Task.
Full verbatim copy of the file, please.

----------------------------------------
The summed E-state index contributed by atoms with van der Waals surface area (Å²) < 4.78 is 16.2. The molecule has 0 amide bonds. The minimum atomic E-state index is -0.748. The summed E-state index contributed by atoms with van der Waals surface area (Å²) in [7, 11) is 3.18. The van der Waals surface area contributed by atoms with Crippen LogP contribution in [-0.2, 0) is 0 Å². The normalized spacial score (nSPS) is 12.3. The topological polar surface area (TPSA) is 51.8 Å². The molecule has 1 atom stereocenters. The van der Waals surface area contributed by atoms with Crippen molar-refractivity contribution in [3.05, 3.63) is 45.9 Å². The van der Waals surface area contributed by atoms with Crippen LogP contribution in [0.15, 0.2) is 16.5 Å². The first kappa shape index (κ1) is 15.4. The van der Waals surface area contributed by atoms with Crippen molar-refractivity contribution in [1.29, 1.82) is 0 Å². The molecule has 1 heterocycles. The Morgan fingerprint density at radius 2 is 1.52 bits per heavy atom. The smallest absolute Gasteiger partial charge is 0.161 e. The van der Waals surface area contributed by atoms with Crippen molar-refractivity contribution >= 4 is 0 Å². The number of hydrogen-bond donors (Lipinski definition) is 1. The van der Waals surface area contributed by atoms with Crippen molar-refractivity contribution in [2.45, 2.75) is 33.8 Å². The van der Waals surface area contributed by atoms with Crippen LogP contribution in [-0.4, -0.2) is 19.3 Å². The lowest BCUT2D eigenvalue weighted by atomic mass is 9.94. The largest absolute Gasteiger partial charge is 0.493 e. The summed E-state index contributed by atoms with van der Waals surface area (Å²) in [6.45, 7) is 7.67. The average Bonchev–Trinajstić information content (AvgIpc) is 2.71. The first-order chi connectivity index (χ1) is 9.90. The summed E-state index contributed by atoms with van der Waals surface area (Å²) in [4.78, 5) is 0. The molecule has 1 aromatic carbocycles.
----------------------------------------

The summed E-state index contributed by atoms with van der Waals surface area (Å²) < 4.78 is 16.2. The molecule has 0 amide bonds. The minimum atomic E-state index is -0.748. The summed E-state index contributed by atoms with van der Waals surface area (Å²) in [7, 11) is 3.18. The van der Waals surface area contributed by atoms with Crippen LogP contribution in [-0.2, 0) is 0 Å². The normalized spacial score (nSPS) is 12.3. The topological polar surface area (TPSA) is 51.8 Å². The molecule has 1 atom stereocenters. The van der Waals surface area contributed by atoms with Crippen molar-refractivity contribution in [3.05, 3.63) is 45.9 Å². The van der Waals surface area contributed by atoms with Crippen LogP contribution in [0.15, 0.2) is 16.5 Å². The first kappa shape index (κ1) is 15.4. The van der Waals surface area contributed by atoms with Crippen molar-refractivity contribution in [1.29, 1.82) is 0 Å². The molecule has 1 heterocycles. The Morgan fingerprint density at radius 2 is 1.52 bits per heavy atom. The smallest absolute Gasteiger partial charge is 0.161 e. The van der Waals surface area contributed by atoms with Crippen molar-refractivity contribution >= 4 is 0 Å². The number of hydrogen-bond donors (Lipinski definition) is 1. The van der Waals surface area contributed by atoms with Crippen molar-refractivity contribution in [2.45, 2.75) is 33.8 Å². The van der Waals surface area contributed by atoms with Crippen LogP contribution in [-0.4, -0.2) is 19.3 Å². The lowest BCUT2D eigenvalue weighted by atomic mass is 9.94. The largest absolute Gasteiger partial charge is 0.493 e. The summed E-state index contributed by atoms with van der Waals surface area (Å²) in [6.45, 7) is 7.67. The average Bonchev–Trinajstić information content (AvgIpc) is 2.71. The first-order chi connectivity index (χ1) is 9.90. The summed E-state index contributed by atoms with van der Waals surface area (Å²) in [4.78, 5) is 0. The molecule has 1 aromatic carbocycles.